Windows 8 metro applications have a few things in common. One of them is typography. Segoe (pronounced “se-go” not “see-go” or anything else), specifically we’re talking about the Segoe UI font (or a derivative of it), is the standard san serif font in Windows 8 metro applications – and more.
Preview Segoe UI
What does Segoe UI look like? Take a look:
“Segoe is either a registered trademark or a trademark of Microsoft Corporation in the United States and/or other countries.” In all reality, Segoe UI has become “the Microsoft font”, and it’s beautiful.
Wikipedia: [Microsoft] uses Segoe in their online and printed marketing materials, including recent logos for a number of products. Additionally, the Segoe UI family of fonts is utilized by numerous Microsoft applications, and may be installed by applications (such as Microsoft Office 2007 and Windows Live Messenger 2009) or bundled with certain operating systems (including Windows Vista and Windows 7).
Bruce: Segoe UI is an approachable, open, and friendly typeface, and as a result has better readability than Tahoma, Microsoft Sans Serif, and Arial. It is smoother and more book-like than ITC Franklin Gothic. It has the characteristics of a humanist sans serif: the varying widths of its capitals (narrow E and S, for instance, compared with Helvetica, where the widths are more alike, fairly wide); the stress and letterforms of its lowercase; and its true italic (rather than an “oblique” or slanted roman, like many industrial–looking sans serifs). The typeface is meant to give the same visual effect on screen and in print while being highly readable on its own. It was designed to be a humanist sans serif with no strong character or distracting quirkiness.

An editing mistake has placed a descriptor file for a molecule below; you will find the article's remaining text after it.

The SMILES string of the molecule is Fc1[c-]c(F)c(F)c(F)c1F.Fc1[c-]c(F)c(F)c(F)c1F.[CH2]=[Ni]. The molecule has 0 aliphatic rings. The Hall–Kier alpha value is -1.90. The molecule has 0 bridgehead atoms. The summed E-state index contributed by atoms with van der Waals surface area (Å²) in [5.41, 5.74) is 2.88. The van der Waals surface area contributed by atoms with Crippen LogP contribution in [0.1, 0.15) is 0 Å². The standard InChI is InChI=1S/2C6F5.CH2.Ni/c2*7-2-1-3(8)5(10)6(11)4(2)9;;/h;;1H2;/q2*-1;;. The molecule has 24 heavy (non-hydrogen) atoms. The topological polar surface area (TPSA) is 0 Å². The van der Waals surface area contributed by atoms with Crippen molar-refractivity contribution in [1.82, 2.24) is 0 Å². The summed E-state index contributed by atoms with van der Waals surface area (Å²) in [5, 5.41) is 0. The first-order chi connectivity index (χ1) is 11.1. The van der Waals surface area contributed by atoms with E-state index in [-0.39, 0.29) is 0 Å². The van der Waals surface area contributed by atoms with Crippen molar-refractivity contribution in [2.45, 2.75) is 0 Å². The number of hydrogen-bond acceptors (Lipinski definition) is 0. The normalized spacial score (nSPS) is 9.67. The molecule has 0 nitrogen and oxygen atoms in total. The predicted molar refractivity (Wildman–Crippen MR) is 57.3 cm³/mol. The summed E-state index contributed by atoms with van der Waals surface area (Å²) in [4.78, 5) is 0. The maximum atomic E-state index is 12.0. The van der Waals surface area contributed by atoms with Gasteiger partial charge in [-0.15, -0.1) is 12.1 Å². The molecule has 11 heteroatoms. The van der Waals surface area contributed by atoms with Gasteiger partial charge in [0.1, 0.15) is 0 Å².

Read more: Jerry Nixon